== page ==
Goldie and Red Bear

Copyright 2009, John Manimas Medeiros

Goldie went walking downtown and looked for a good spot. She stopped at the plate glass window of the Red Bear and checked her face. Mr. Bear had all kinds of stuff in his window, ceramic horses, baseballs, boxes of chocolates, wooden model kits, five and dime magazines and books. Goldie noticed that her white-blond hair had become very curly. Her eyebrows were white-blond too, which didn't look quite right. Too much bleach, and things looked a little blurry too.

Through a little gap in the window display she saw all the magazines and newspapers inside the small, cluttered store. This would probably be a good spot to start. A young man with money would come in the store and look at the magazines and newspapers, and see her, and she could start a conversation. She went in. Mr. Bear was there, sitting behind his cash register, reading a paper. When she came in, he stood up, as though he was ready to take her money whenever she was ready, but he didn't look at her. She didn't have any money, either.

She looked and looked, at nearly naked women showing their stuff, sailors, men standing beside race cars or table saws, boats, giant letters spelling out SCANDAL! and HOLLYWOOD and SEX and LIES.

A young man did come in, he looked like he might be a college student because of his nice clothes, including a fluffy sweater with a letter "M" sewed on it. He picked up one of the magazines and opened it which you are not supposed to do. She saw her chance and approached him.


He just looked at her, surprised, but with no clear expression of interest.

She smiled and asked, "Would you like to take me to a movie?"

He said, "Why would I want to take you to a movie?"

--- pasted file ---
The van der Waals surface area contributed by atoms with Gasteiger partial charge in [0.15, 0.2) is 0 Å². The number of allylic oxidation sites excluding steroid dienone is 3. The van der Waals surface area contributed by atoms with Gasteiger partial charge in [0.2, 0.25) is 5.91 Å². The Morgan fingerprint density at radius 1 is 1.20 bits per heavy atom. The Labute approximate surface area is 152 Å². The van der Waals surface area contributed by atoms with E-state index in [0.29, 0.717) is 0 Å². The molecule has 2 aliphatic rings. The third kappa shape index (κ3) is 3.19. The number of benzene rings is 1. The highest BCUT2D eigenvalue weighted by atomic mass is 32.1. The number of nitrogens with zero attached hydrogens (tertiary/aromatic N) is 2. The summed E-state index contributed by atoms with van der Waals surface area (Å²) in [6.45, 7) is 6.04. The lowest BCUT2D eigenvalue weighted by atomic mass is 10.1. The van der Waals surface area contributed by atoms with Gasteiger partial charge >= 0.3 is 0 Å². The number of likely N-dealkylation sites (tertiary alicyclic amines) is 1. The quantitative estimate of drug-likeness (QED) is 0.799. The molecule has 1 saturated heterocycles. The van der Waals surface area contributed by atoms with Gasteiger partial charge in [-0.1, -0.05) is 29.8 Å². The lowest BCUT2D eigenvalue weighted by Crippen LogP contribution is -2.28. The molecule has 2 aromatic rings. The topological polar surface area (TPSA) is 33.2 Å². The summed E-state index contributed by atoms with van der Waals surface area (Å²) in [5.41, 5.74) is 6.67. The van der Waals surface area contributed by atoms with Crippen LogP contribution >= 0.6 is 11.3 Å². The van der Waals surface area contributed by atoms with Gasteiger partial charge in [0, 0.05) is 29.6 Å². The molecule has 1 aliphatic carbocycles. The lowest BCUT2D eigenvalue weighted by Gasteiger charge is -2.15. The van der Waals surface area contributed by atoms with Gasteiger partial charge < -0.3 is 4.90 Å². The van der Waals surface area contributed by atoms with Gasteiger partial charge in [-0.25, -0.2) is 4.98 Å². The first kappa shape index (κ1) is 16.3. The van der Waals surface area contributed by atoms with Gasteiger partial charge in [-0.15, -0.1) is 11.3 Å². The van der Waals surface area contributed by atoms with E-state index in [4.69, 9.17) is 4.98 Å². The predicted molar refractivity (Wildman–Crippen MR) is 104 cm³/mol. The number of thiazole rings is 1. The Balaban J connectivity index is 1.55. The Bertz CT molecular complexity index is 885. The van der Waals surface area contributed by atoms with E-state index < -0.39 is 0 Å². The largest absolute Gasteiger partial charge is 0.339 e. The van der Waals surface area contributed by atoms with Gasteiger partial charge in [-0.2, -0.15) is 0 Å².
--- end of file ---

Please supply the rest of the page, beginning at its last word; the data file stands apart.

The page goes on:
She lifted her jersey and showed her bare breasts, young and clean and beautiful. His eyes popped like they were going to jump out of the sockets. She delighted in his rapture, and she continued holding her jersey up when she was supposed to pull it back down quickly, like her mother said. Then he let out a soft gasp and looked up at something behind her over her shoulder. She turned and looked over her right shoulder and while she was turned away his left hand leapt to her right breast and squeezed it twice like it was a rubber bulb.

"Oink! Oink!" he said as he squeezed, and then ran out the door, with the magazine.

Her hand had bumped his when she sped her jersey back down.

"Dammit!" she nearly shouted.

She turned to look at Mr. Bear, who just stared over his glasses at his cash register and didn't seem to have noticed anything. She felt mortified because you're not supposed to swear in public.

"Shit," she whispered.

She adjusted her clothes and brought a magazine toward his counter with the register, to ask how much it cost.

He still didn't look at her, just nodded his head.

He opened the register and said, "Be right back."

Mr. Bear went through an open doorway that had no door to it, and it was dark in the other room, which appeared to be no more than a big closet. No light went on, and it was quiet. She had no idea what he was doing. She noticed that the register was open, and there was a dollar on the edge of the counter. She lifted her hand with the intention of reaching into the register and feeling for a wad of money, but then she thought he was going to come back right away and if he caught her with her hand on the money she would be arrested and put in jail. She took the dollar, set the magazine with the picture of a flat-roofed house on the counter, and left Mr. Bear's store.

She always remembered that night, because that was the night she saw Grace Kelly in Rear Window and her life was changed forever. Not long after, she noticed that Grace Kelly did not marry an actor, but she married a prince and became a real princess. Many years later still, when she had become a grandmother, she remembered that Mr. Bear left a dollar on the counter.

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